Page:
Skip to main content

Verified by Psychology Today

Stroke Survivor or Stroke Victim: Is There a Difference?

How does our language affect our perception of stroke?

Hello. This is our first blog post and we are so excited to share the Stroke Survivor experience with you. Have you had a stroke? Has your loved one experienced a stroke and you are seeking information to help them? Are you a health care professional who deals with stroke patients? In upcoming posts, I will provide my unique perspective on navigating a stroke. As a nurse, I dealt with many stroke patients, but never truly understood their difficulties until I experienced my own stroke.

One of the first things I would like to discuss is how you identify yourself. After you have a stroke, how do people refer to you? Some people call you a “stroke victim” and others call you a “stroke survivor.” Is this just a case of semantics? What difference does it make? Aren’t they just meaningless titles? Or are they?

Pixabay / No Attribution Listed on Pixabay
Source: Pixabay / No Attribution Listed on Pixabay

Identifying as a Victim

In the early days after a stroke, many people feel like a victim. They didn’t ask for this to happen or wake up one morning and decide, “I think I’ll have a stroke today.” However, they don’t have to remain a victim. When you identify as a stroke victim, you dwell on how unfair it was, and how powerless you feel. You may think that nothing will ever change. You end up focusing on everything negative and feel sorry for yourself. You may withdraw from others and make excuses. If anyone challenges you, you became immediately angry and defensive.

With this victim mindset, you set yourself up for failure and then perhaps do nothing concrete to work toward recovery. Some people who experience a stroke remain in this mindset for an extended period of time, and this can lead to anxiety, depression, or even suicidal thoughts.

Identifying as a Survivor

Alternatively, if you identify as a stroke survivor, you feel strong and resilient and focus more on the positives. Your mantra becomes “Look how far I’ve come.” Instead of making excuses, you are open to developing strategies to work toward improvement and take baby steps to progress. In my case, feeling sorry for myself was getting me nowhere. I became determined to call myself a survivor and continuously told myself, “You can do this!” It is possible to make improvements given a positive mindset and determination.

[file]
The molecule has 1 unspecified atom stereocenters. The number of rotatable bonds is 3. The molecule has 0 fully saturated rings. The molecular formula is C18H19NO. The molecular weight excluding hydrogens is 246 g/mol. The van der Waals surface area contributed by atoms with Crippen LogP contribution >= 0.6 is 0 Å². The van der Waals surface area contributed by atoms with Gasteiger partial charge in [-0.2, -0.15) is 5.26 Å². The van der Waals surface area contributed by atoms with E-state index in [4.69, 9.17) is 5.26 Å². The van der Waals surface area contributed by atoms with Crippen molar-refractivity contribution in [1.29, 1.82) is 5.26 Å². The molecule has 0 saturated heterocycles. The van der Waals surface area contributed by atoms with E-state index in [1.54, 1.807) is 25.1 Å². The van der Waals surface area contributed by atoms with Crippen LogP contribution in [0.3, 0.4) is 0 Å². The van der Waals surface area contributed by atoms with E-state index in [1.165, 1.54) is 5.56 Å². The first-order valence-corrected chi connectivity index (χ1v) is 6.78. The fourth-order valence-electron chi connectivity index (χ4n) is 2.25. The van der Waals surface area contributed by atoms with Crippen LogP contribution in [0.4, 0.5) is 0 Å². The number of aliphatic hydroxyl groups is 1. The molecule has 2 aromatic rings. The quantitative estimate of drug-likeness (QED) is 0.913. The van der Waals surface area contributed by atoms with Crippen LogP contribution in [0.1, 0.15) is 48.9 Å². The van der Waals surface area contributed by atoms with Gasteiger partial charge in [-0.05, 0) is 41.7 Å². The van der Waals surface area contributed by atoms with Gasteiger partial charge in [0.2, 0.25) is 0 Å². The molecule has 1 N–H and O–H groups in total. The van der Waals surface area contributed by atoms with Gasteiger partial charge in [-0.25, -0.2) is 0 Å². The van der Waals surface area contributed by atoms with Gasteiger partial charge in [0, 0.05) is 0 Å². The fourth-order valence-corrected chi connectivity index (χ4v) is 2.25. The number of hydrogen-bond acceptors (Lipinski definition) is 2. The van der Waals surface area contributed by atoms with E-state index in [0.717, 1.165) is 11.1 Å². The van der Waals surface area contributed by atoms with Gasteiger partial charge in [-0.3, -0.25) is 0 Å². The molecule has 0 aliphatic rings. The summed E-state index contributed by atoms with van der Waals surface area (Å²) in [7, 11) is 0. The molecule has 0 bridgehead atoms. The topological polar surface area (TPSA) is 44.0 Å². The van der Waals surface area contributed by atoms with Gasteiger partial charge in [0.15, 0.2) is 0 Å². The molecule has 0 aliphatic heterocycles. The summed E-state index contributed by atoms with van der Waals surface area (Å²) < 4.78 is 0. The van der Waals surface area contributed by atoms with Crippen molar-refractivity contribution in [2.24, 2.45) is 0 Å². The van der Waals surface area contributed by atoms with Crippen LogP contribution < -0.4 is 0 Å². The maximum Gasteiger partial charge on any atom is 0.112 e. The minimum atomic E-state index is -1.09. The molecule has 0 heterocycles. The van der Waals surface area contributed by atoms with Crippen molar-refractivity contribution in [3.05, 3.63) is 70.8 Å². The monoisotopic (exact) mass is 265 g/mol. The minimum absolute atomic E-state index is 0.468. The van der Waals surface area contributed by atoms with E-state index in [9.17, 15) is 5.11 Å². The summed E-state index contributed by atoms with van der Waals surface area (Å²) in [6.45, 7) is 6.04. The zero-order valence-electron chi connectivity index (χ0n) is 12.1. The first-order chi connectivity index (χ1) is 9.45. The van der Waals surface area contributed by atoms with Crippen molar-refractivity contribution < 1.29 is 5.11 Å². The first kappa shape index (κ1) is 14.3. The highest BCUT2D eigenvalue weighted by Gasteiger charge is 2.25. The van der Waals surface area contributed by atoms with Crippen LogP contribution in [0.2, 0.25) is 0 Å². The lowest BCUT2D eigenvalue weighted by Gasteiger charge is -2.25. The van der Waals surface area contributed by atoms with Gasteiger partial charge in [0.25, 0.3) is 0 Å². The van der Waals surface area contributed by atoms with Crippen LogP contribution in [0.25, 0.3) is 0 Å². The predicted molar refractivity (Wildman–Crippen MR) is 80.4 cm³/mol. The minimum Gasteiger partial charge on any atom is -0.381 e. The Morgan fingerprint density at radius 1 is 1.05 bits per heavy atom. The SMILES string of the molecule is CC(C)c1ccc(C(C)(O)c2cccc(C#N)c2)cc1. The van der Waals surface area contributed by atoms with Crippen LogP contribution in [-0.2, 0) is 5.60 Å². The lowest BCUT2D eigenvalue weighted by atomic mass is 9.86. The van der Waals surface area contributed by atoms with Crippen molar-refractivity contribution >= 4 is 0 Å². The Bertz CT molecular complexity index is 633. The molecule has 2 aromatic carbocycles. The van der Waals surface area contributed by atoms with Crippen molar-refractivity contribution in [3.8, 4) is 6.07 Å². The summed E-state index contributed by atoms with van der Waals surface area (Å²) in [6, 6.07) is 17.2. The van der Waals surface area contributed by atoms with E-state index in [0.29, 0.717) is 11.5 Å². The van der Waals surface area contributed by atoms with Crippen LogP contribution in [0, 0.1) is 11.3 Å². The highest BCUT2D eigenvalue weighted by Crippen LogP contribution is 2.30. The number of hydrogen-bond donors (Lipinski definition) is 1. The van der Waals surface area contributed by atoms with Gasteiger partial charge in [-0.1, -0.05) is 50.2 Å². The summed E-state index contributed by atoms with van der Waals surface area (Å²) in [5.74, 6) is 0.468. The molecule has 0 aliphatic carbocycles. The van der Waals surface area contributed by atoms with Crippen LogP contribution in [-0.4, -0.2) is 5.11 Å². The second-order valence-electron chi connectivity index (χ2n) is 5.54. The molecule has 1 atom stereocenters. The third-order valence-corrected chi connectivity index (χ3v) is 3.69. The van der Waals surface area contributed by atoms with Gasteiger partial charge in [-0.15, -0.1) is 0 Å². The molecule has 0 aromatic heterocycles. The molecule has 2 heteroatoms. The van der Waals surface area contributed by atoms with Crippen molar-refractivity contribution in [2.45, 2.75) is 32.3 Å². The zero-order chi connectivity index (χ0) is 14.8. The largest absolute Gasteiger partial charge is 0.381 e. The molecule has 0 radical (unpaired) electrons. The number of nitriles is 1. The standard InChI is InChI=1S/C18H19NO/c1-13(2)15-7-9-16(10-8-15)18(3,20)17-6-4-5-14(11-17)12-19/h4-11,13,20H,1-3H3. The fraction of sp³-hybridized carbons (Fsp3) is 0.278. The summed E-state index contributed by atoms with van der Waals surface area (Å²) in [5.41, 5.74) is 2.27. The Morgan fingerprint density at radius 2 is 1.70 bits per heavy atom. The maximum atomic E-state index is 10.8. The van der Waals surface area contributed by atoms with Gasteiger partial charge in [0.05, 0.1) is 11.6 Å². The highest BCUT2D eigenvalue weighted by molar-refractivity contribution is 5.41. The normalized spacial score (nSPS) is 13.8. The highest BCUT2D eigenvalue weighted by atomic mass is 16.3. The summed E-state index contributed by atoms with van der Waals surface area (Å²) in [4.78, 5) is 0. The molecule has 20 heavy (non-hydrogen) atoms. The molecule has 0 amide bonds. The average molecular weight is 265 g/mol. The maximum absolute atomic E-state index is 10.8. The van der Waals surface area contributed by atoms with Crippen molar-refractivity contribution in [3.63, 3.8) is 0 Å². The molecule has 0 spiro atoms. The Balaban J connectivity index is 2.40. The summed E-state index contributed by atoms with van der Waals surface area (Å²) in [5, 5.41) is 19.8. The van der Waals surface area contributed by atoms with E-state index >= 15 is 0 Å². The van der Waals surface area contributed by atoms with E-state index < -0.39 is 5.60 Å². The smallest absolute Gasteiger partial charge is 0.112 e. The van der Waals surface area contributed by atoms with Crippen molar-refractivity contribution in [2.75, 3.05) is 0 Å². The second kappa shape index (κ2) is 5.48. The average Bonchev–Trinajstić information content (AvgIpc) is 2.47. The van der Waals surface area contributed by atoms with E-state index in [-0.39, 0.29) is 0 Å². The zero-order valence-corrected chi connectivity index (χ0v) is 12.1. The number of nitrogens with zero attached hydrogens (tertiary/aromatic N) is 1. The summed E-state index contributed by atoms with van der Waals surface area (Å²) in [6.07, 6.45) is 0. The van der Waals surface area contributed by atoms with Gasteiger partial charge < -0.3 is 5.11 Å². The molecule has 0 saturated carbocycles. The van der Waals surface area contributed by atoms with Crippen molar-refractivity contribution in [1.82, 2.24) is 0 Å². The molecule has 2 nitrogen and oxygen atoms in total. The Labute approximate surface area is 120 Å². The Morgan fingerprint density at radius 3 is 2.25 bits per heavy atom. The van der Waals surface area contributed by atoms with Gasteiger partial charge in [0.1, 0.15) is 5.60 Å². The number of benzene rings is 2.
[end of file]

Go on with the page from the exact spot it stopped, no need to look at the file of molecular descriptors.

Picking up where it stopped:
Even seven years after my stroke, I still waffle between these two labels on a regular basis. Some days I feel like a victim and other days I feel like a survivor, but I have discovered that mindset is everything.

Changing from a Victim to Survivor Mindset

On bad days, remind yourself, I AM A SURVIVOR. If anyone calls you a stroke victim, immediately correct them and proudly announce, “I am a stroke survivor.” You have worked hard for this. You’ve pushed yourself for this. You’ve overcome obstacles for this. You’ve earned this. I even got a “Stroke Survivor” tattoo as a constant reminder. It is my badge of honor.

Pixabay / No Attribution Listed on Pixabay
Source: Pixabay / No Attribution Listed on Pixabay

The difference between calling yourself a stroke victim and a stroke survivor is an extremely important mindset shift for your recovery. Words are very powerful, and they shape how we view ourselves and the world. In the case of those who have experienced a stroke, words can give you the strength to propel yourself forward to be the best you can be after a stroke, versus merely subsisting at your current level of recovery.

The brain is very complicated. Every stroke survivor is affected differently; every stroke survivor’s journey and recovery will be different. There will be challenges and setbacks, but there’s always hope.

I once gave a speech to a stroke survivor’s support group. Four people walked into the room using canes. Each of them had been told they’d never walk again.

I have met countless stroke survivors, both on social media and in-person, that have defied the odds and are able to complete activities they were told would be impossible.

Adopting a “stroke survivor” mindset will go a long way to defying the odds.